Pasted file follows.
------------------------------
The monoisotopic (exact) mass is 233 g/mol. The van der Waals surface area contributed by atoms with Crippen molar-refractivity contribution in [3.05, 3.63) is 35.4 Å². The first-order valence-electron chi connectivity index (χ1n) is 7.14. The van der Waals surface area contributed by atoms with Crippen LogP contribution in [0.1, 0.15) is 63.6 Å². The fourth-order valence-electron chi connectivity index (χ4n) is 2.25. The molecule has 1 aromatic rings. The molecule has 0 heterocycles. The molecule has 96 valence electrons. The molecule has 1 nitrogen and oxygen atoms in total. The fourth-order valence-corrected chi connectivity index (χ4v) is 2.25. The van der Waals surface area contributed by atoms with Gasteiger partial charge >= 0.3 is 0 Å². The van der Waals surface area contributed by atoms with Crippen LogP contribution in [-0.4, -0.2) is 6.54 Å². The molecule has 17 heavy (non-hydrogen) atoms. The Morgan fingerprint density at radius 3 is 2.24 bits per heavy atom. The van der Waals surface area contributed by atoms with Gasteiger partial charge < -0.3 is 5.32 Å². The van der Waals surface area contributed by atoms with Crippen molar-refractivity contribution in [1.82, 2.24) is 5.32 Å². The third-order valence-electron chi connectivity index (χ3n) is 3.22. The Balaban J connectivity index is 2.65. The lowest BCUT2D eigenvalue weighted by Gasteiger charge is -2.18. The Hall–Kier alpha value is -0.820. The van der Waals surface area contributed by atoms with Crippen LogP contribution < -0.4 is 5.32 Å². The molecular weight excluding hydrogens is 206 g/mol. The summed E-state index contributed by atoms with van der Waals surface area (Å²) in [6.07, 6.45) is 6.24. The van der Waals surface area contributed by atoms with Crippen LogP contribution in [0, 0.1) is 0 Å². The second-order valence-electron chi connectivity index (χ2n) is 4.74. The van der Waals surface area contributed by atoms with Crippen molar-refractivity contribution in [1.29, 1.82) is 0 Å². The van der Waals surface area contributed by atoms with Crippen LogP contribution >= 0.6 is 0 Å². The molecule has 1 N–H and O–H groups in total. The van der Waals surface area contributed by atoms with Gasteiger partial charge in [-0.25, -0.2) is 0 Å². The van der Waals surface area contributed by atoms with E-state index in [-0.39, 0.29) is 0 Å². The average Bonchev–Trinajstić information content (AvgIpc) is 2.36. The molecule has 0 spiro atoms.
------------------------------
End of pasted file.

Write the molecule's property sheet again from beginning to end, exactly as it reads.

The monoisotopic (exact) mass is 233 g/mol. The van der Waals surface area contributed by atoms with Crippen molar-refractivity contribution in [3.05, 3.63) is 35.4 Å². The first-order valence-electron chi connectivity index (χ1n) is 7.14. The van der Waals surface area contributed by atoms with Crippen LogP contribution in [0.1, 0.15) is 63.6 Å². The fourth-order valence-electron chi connectivity index (χ4n) is 2.25. The molecule has 1 aromatic rings. The molecule has 0 heterocycles. The molecule has 96 valence electrons. The molecule has 1 nitrogen and oxygen atoms in total. The fourth-order valence-corrected chi connectivity index (χ4v) is 2.25. The van der Waals surface area contributed by atoms with Gasteiger partial charge >= 0.3 is 0 Å². The van der Waals surface area contributed by atoms with Crippen LogP contribution in [-0.4, -0.2) is 6.54 Å². The molecule has 17 heavy (non-hydrogen) atoms. The Morgan fingerprint density at radius 3 is 2.24 bits per heavy atom. The van der Waals surface area contributed by atoms with Gasteiger partial charge < -0.3 is 5.32 Å². The van der Waals surface area contributed by atoms with Crippen molar-refractivity contribution in [1.82, 2.24) is 5.32 Å². The third-order valence-electron chi connectivity index (χ3n) is 3.22. The Balaban J connectivity index is 2.65. The lowest BCUT2D eigenvalue weighted by Gasteiger charge is -2.18. The Hall–Kier alpha value is -0.820. The van der Waals surface area contributed by atoms with Crippen LogP contribution < -0.4 is 5.32 Å². The molecular weight excluding hydrogens is 206 g/mol. The summed E-state index contributed by atoms with van der Waals surface area (Å²) in [6.07, 6.45) is 6.24. The van der Waals surface area contributed by atoms with Crippen LogP contribution in [0, 0.1) is 0 Å². The second-order valence-electron chi connectivity index (χ2n) is 4.74. The van der Waals surface area contributed by atoms with Crippen molar-refractivity contribution in [1.29, 1.82) is 0 Å². The van der Waals surface area contributed by atoms with Crippen LogP contribution >= 0.6 is 0 Å². The molecule has 1 N–H and O–H groups in total. The van der Waals surface area contributed by atoms with Gasteiger partial charge in [-0.25, -0.2) is 0 Å². The van der Waals surface area contributed by atoms with E-state index in [-0.39, 0.29) is 0 Å². The average Bonchev–Trinajstić information content (AvgIpc) is 2.36. The molecule has 0 spiro atoms.